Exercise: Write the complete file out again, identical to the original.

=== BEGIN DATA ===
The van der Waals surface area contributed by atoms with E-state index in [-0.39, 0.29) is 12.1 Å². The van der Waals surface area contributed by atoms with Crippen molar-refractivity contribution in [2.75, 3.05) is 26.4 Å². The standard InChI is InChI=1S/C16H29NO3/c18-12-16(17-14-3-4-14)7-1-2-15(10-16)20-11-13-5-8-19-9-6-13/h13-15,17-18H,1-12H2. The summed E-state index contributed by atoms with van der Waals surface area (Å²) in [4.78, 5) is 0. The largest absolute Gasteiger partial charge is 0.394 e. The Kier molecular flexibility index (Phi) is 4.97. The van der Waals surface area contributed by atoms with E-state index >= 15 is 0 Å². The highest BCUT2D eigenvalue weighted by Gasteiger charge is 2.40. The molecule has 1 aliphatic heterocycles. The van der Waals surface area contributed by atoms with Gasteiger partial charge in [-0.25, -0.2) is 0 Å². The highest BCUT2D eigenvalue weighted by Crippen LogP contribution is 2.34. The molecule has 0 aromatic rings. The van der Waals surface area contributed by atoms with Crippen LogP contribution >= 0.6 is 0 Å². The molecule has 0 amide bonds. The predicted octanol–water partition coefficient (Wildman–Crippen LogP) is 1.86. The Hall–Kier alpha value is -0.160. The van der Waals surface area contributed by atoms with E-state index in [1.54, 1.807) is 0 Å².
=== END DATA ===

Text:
The van der Waals surface area contributed by atoms with E-state index in [-0.39, 0.29) is 12.1 Å². The van der Waals surface area contributed by atoms with Crippen molar-refractivity contribution in [2.75, 3.05) is 26.4 Å². The standard InChI is InChI=1S/C16H29NO3/c18-12-16(17-14-3-4-14)7-1-2-15(10-16)20-11-13-5-8-19-9-6-13/h13-15,17-18H,1-12H2. The summed E-state index contributed by atoms with van der Waals surface area (Å²) in [4.78, 5) is 0. The largest absolute Gasteiger partial charge is 0.394 e. The Kier molecular flexibility index (Phi) is 4.97. The van der Waals surface area contributed by atoms with E-state index >= 15 is 0 Å². The highest BCUT2D eigenvalue weighted by Gasteiger charge is 2.40. The molecule has 1 aliphatic heterocycles. The van der Waals surface area contributed by atoms with Gasteiger partial charge in [-0.25, -0.2) is 0 Å². The highest BCUT2D eigenvalue weighted by Crippen LogP contribution is 2.34. The molecule has 0 aromatic rings. The van der Waals surface area contributed by atoms with Crippen LogP contribution >= 0.6 is 0 Å². The molecule has 0 amide bonds. The predicted octanol–water partition coefficient (Wildman–Crippen LogP) is 1.86. The Hall–Kier alpha value is -0.160. The van der Waals surface area contributed by atoms with E-state index in [1.54, 1.807) is 0 Å².